The U.S. Court of Appeals for the First Circuit ruled Feb. 19 that the Dep’t of Labor’s explanation for rebuffing a union member’s challenge to the United Bhd. of Carpenters’ election procedures raised “serious question” regarding DOL’s adherence to its “own articulated policies” and demanded that the decision be presented in a “more reasoned fashion” The court’s decision stemmed from a challenge to the election of officers of the Carpenters’ New England Reg’l Council. Thomas Harrington, a UBC member, maintained that, since CNWRC performed functions and purposes traditionally accorded to local unions, its officers should be elected in accordance with the procedures governing local elections. Harrington argued that the officers should be selected by members in a direct election by secret ballot, rather than by a vote of delegates who are elected by members of local unions.
Harrington filed suit under the Labor-Mgmt. Reporting & Disclosure Act of 1959 (a.k.a. the Landrum Griffin Act) challenging DOL’s refusal to order CNWRC to hold a new election as a local union. While the district court dismissed the suit, the First Circuit found what it called an apparent “inconsistency between [DOL’s] approach” to this case and its “regulation and prior decisions.” The “paucity of explanation hinders judicial review, requiring a remand to DOL to reopen, thereby providing [DOL] an opportunity to better explain [its] position,” the court said in a decision by U.S. Circuit Judge Sandra L. Lynch (1st. Cir., Clinton), joined by U.S. Circuit Judge Kermit V. Lipez (1st Cir., Clinton).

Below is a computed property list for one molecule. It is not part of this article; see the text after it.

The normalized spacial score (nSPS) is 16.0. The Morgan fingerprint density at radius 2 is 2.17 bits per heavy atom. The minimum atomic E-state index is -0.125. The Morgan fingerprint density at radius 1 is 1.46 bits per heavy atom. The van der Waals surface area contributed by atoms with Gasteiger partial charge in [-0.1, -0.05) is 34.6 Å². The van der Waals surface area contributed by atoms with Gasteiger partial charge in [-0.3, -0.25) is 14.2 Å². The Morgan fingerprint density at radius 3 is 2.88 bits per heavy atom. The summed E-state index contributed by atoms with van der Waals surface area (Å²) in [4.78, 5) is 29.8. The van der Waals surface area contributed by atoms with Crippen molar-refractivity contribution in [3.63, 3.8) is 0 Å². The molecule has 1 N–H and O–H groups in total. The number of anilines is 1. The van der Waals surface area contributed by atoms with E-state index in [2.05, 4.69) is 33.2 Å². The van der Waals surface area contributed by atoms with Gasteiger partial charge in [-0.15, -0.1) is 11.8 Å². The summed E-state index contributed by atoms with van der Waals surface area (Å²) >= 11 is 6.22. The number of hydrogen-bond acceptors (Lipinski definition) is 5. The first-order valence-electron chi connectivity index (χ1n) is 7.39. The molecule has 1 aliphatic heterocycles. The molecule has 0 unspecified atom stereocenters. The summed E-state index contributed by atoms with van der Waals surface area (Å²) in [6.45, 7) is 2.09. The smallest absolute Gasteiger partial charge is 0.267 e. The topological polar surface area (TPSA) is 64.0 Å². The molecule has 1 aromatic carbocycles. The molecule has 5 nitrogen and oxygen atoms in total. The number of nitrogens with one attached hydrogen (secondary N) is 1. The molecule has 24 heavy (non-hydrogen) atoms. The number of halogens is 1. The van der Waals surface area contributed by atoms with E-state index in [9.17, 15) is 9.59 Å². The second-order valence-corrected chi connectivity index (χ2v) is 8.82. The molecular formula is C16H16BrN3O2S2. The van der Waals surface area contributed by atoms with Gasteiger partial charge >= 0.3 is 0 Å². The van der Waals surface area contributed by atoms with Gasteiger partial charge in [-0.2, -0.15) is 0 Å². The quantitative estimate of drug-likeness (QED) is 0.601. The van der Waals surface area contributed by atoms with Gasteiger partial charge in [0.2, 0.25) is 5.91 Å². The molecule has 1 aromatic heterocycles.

DOL said that while CNWRC’s bylaws “appear to invest it with some of the powers and functions the locals traditionally possessed,” it could not conclude that the council “is no longer an intermediate body entitled to elect its officers in accordance with either of the two choices prescribed by Congress” in LMRDA Section 401(d). That section requires that officers of intermediate bodies “be elected not less often than once every four years by secret ballot among the members in good standing or by labor organization officers representative of such members who have been elected by secret ballot.”
Taking issue with DOL’s reasoning, the court questioned why the statement of reasoning failed to cite prior DOL regulatory interpretations of the LMRDA and why it failed to distinguish Harrington’s case from previous decisions in which it sued to force an entity purporting to be an intermediate body to conduct elections. The majority stopped short of calling DOL’s decision arbitrary and capricious, but U.S. Circuit Judge Juan R. Torruella (1st Cir., Reagan) did not. In a concurring opinion, he argued that the position should be classified as such and put aside since DOL’s “decision in this case does not square with [its] established policies and practices.” DOL provided no reasoned basis for the inconsistency, he said. However, he continued: “Since my view does not command a majority of this panel, I must await, with morbid curiosity, a persuasive clarification of the reasons for [DOL’s] decision.”
Renee J. Bushey of Feinberg, Campbell & Zack in Boston represented Harrington. J. Matthew McCracken argued the case for DOL.